As part of Ohio State’s LSI curriculum, students complete a year-long community health education project that requires a minimum of 30 hours of service. The objective is improving the health of an underserved population through a clinic or agency in central Ohio. The project introduces students to population-based medicine and allows them to identify the needs of those they target and, in some cases, to develop, implement and evaluate a program to improve the health of our community.

Service opportunities in local specialty clinics

As a medical student at Ohio State, you will develop the competence to provide outstanding care to diverse patient populations. In the clinical setting, you will encounter patients who are from urban or rural areas, who are wealthy, poor, young, elderly, Christian, Hindu, Jewish or Muslim. You might see patients from developing countries and various ethnic groups, patients who do not speak English or who are part of a non-traditional family.

At local clinics, students gain experience with plenty of patients who have conditions ranging in extremity. The Columbus Free Clinic, a primary and urgent care walk-in clinic managed by Ohio State medical students, provides students an opportunity to serve more than 1,400 underserved patients annually under the supervision of volunteer physicians. Students also educate patients regarding wellness and disease prevention while specialty care, including gynecology, orthopedics and dermatology, are scheduled with the approval of one of the clinic’s primary care physicians.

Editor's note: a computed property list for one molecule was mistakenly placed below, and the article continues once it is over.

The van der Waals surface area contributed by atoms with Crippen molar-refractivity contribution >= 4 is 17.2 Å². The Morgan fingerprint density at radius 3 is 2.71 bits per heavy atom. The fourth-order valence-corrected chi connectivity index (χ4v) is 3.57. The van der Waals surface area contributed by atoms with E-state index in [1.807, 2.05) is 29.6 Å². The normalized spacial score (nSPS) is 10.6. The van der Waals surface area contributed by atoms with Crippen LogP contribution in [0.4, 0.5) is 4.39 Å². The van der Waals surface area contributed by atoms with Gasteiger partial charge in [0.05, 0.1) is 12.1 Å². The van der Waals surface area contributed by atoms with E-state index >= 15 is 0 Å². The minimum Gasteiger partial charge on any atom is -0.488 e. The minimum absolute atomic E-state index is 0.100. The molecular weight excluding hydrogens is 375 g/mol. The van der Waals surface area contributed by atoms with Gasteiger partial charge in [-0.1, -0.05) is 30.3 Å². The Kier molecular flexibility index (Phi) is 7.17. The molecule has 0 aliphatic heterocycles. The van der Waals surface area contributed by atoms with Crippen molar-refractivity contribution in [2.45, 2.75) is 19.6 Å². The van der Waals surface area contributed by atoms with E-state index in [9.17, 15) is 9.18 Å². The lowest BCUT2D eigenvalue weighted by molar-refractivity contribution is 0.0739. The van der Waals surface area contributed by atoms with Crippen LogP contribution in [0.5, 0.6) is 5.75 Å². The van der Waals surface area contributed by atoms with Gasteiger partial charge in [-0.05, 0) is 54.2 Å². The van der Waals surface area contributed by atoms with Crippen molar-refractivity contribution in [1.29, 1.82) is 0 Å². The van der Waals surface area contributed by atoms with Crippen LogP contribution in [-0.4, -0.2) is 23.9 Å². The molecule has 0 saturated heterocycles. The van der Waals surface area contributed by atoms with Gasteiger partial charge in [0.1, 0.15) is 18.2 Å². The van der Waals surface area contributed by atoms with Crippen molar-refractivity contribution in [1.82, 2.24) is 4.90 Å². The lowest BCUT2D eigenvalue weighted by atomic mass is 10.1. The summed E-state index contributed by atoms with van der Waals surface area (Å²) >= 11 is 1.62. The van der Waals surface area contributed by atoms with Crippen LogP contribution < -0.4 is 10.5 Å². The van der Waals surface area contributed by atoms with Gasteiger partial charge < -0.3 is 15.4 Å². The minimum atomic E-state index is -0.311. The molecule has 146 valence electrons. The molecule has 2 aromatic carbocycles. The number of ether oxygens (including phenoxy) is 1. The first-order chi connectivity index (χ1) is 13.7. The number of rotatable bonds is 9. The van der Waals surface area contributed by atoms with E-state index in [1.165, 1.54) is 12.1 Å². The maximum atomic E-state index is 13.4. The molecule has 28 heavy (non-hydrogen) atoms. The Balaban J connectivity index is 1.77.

In addition to general clinics, there are several specialty clinics in Columbus where students can serve the community. Clinica Latina is a free, full-service health clinic that provides Spanish-speaking people with ongoing health care, including gynecology and dental care. The Asian Health Initiative Free Clinic is a collaborative community project that seeks to improve the health of the area’s underserved Asian population through culturally and linguistically appropriate health care. Serving the Muslim community is the Noor Community Clinic that provides routine medical care and physical examinations, treatment for non-emergency illnesses, screenings for diabetes and high blood pressure, and health education services.

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The Wexner Medical Center's Healthy Community Day

Our Healthy Community Day, an annual event every fall, provides the community with free health screenings and medical information. Students typically volunteer with this event to gain additional experience working with the public.